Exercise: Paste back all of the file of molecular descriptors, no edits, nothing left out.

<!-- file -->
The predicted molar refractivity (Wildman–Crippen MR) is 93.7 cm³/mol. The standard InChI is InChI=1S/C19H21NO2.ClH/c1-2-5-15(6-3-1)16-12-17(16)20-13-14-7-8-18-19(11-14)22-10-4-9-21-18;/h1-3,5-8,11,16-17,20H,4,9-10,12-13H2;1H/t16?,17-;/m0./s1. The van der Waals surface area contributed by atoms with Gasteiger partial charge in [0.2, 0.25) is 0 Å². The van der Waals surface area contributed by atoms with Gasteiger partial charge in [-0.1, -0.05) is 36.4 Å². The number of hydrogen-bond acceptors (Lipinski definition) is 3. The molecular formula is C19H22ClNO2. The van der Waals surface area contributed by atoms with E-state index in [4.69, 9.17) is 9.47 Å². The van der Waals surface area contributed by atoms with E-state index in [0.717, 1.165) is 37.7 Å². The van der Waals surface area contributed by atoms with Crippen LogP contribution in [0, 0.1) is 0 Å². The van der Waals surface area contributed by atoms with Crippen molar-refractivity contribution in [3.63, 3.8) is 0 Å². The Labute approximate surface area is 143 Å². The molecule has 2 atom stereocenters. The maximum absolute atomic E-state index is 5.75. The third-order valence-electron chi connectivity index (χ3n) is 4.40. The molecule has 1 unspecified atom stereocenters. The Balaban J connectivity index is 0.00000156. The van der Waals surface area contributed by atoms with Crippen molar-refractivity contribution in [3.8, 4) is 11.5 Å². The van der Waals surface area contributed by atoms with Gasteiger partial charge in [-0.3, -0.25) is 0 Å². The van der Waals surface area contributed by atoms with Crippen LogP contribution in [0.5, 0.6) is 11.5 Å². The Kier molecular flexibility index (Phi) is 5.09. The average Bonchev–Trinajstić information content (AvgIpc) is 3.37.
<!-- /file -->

The predicted molar refractivity (Wildman–Crippen MR) is 93.7 cm³/mol. The standard InChI is InChI=1S/C19H21NO2.ClH/c1-2-5-15(6-3-1)16-12-17(16)20-13-14-7-8-18-19(11-14)22-10-4-9-21-18;/h1-3,5-8,11,16-17,20H,4,9-10,12-13H2;1H/t16?,17-;/m0./s1. The van der Waals surface area contributed by atoms with Gasteiger partial charge in [0.2, 0.25) is 0 Å². The van der Waals surface area contributed by atoms with Gasteiger partial charge in [-0.1, -0.05) is 36.4 Å². The number of hydrogen-bond acceptors (Lipinski definition) is 3. The molecular formula is C19H22ClNO2. The van der Waals surface area contributed by atoms with E-state index in [4.69, 9.17) is 9.47 Å². The van der Waals surface area contributed by atoms with E-state index in [0.717, 1.165) is 37.7 Å². The van der Waals surface area contributed by atoms with Crippen LogP contribution in [0, 0.1) is 0 Å². The van der Waals surface area contributed by atoms with Crippen molar-refractivity contribution in [3.63, 3.8) is 0 Å². The Labute approximate surface area is 143 Å². The molecule has 2 atom stereocenters. The maximum absolute atomic E-state index is 5.75. The third-order valence-electron chi connectivity index (χ3n) is 4.40. The molecule has 1 unspecified atom stereocenters. The Balaban J connectivity index is 0.00000156. The van der Waals surface area contributed by atoms with Crippen molar-refractivity contribution in [3.8, 4) is 11.5 Å². The van der Waals surface area contributed by atoms with Gasteiger partial charge in [-0.3, -0.25) is 0 Å². The van der Waals surface area contributed by atoms with Crippen LogP contribution in [0.5, 0.6) is 11.5 Å². The Kier molecular flexibility index (Phi) is 5.09. The average Bonchev–Trinajstić information content (AvgIpc) is 3.37.